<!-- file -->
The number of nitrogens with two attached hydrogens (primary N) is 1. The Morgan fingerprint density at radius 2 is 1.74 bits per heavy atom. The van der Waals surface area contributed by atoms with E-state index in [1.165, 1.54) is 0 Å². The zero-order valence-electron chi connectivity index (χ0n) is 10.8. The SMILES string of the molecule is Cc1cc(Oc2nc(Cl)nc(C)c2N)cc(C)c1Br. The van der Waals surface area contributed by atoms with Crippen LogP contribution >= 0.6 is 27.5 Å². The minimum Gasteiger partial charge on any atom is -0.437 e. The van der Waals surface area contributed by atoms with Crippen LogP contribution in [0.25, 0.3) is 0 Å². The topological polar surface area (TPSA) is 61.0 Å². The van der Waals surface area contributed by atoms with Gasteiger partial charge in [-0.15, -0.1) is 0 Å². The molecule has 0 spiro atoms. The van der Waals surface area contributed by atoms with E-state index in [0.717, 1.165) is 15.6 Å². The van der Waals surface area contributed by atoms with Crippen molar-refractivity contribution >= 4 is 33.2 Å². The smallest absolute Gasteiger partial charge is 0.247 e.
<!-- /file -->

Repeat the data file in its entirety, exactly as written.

The number of nitrogens with two attached hydrogens (primary N) is 1. The Morgan fingerprint density at radius 2 is 1.74 bits per heavy atom. The van der Waals surface area contributed by atoms with E-state index in [1.165, 1.54) is 0 Å². The zero-order valence-electron chi connectivity index (χ0n) is 10.8. The SMILES string of the molecule is Cc1cc(Oc2nc(Cl)nc(C)c2N)cc(C)c1Br. The van der Waals surface area contributed by atoms with Crippen LogP contribution >= 0.6 is 27.5 Å². The minimum Gasteiger partial charge on any atom is -0.437 e. The van der Waals surface area contributed by atoms with Crippen LogP contribution in [0.25, 0.3) is 0 Å². The topological polar surface area (TPSA) is 61.0 Å². The van der Waals surface area contributed by atoms with Gasteiger partial charge in [-0.15, -0.1) is 0 Å². The molecule has 0 spiro atoms. The van der Waals surface area contributed by atoms with E-state index in [0.717, 1.165) is 15.6 Å². The van der Waals surface area contributed by atoms with Crippen molar-refractivity contribution >= 4 is 33.2 Å². The smallest absolute Gasteiger partial charge is 0.247 e.